Last updated

Spinacia oleracea Spinazie bloeiend.jpg
Illustration Spinacia oleracea1.jpg
Scientific classification OOjs UI icon edit-ltr.svg
Kingdom: Plantae
Clade: Tracheophytes
Clade: Angiosperms
Clade: Eudicots
Order: Caryophyllales
Family: Amaranthaceae
Genus: Spinacia
S. oleracea
Binomial name
Spinacia oleracea

Spinach (Spinacia oleracea) is a leafy green flowering plant native to central and Western Asia. It is of the order Caryophyllales, family Amaranthaceae, subfamily Chenopodioideae. Its leaves are a common edible vegetable consumed either fresh, or after storage using preservation techniques by canning, freezing, or dehydration. It may be eaten cooked or raw, and the taste differs considerably; the high oxalate content may be reduced by steaming.


It is an annual plant (rarely biennial), growing as tall as 30 cm (1 ft). Spinach may overwinter in temperate regions. The leaves are alternate, simple, ovate to triangular, and very variable in size: 2–30 cm (1–12 in) long and 1–15 cm (0.4–5.9 in) broad, with larger leaves at the base of the plant and small leaves higher on the flowering stem. The flowers are inconspicuous, yellow-green, 3–4 mm (0.1–0.2 in) in diameter, and mature into a small, hard, dry, lumpy fruit cluster 5–10 mm (0.2–0.4 in) across containing several seeds.

In 2021, world production of spinach was 32 million tonnes, with China alone accounting for 92% of the total. [1]


Originally from Persian, the word aspānāḵ entered European languages from Latin, which borrowed it from Arabic. [2] The English word "spinach" dates to the late 14th century from OF espinache. [3]


Common spinach (S. oleracea) was long considered to be in the family Chenopodiaceae, but in 2003 that family was merged into the Amaranthaceae in the order Caryophyllales. [4] [5] Within the family Amaranthaceae sensu lato , Spinach belongs to the subfamily Chenopodioideae. [6]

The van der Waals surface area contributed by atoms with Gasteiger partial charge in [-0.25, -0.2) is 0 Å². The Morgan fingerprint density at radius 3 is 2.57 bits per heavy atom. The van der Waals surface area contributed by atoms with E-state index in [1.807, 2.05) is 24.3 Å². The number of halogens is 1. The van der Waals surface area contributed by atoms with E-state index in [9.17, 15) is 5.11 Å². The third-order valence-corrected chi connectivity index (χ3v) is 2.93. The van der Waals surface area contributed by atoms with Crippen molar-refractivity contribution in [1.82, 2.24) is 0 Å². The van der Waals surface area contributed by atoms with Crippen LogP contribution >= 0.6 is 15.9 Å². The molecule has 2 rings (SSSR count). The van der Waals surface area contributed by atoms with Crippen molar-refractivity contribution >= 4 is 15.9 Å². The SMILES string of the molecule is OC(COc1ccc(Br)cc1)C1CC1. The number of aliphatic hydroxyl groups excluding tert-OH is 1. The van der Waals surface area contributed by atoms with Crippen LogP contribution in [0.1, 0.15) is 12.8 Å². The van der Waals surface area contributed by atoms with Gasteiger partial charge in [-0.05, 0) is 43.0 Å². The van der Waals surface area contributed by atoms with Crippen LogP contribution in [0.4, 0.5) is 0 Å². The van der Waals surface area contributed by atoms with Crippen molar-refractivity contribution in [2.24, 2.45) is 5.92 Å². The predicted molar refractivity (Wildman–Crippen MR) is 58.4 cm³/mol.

As opposed to the great majority of the flowering plants or plants used as vegetables, spinach is a dioicous plant, meaning different plants can have either female or male flowers. [lower-alpha 1] [7]

The flowers are small, green and unattractive to pollinators. Rather, pollination occurs via wind anemophily, for which the pollen has evolved to be very small and light so it can be carried large distances, often miles away.


Spinach is thought to have originated about 2,000 years ago in ancient Persia from which it was introduced to India and later to ancient China via Nepal in 647 AD as the "Persian vegetable". [8] In AD 827, the Arabs introduced spinach to Sicily. [9] The first written evidence of spinach in the Mediterranean was recorded in three 10th-century works: a medical work by al-Rāzī (known as Rhazes in the West) and in two agricultural treatises, one by Ibn Waḥshīyah and the other by Qusṭus al-Rūmī. Spinach became a popular vegetable in the Arab Mediterranean and arrived in the Iberian Peninsula by the latter part of the 12th century, where Ibn al-ʻAwwām called it raʼīs al-buqūl, 'the chieftain of leafy greens'. [10] Spinach was also the subject of a special treatise in the 11th century by Ibn Ḥajjāj. [11] [ better source needed ]

Spinach first appeared in England and France in the 14th century, probably via Iberia, and gained common use because it appeared in early spring when fresh local vegetables were not available. [8] Spinach is mentioned in the first known English cookbook, the Forme of Cury (1390), where it is referred to as 'spinnedge' and 'spynoches'. [8] [12] During World War I, wine fortified with spinach juice was given to injured French soldiers with the intent to curtail their bleeding. [8] [13]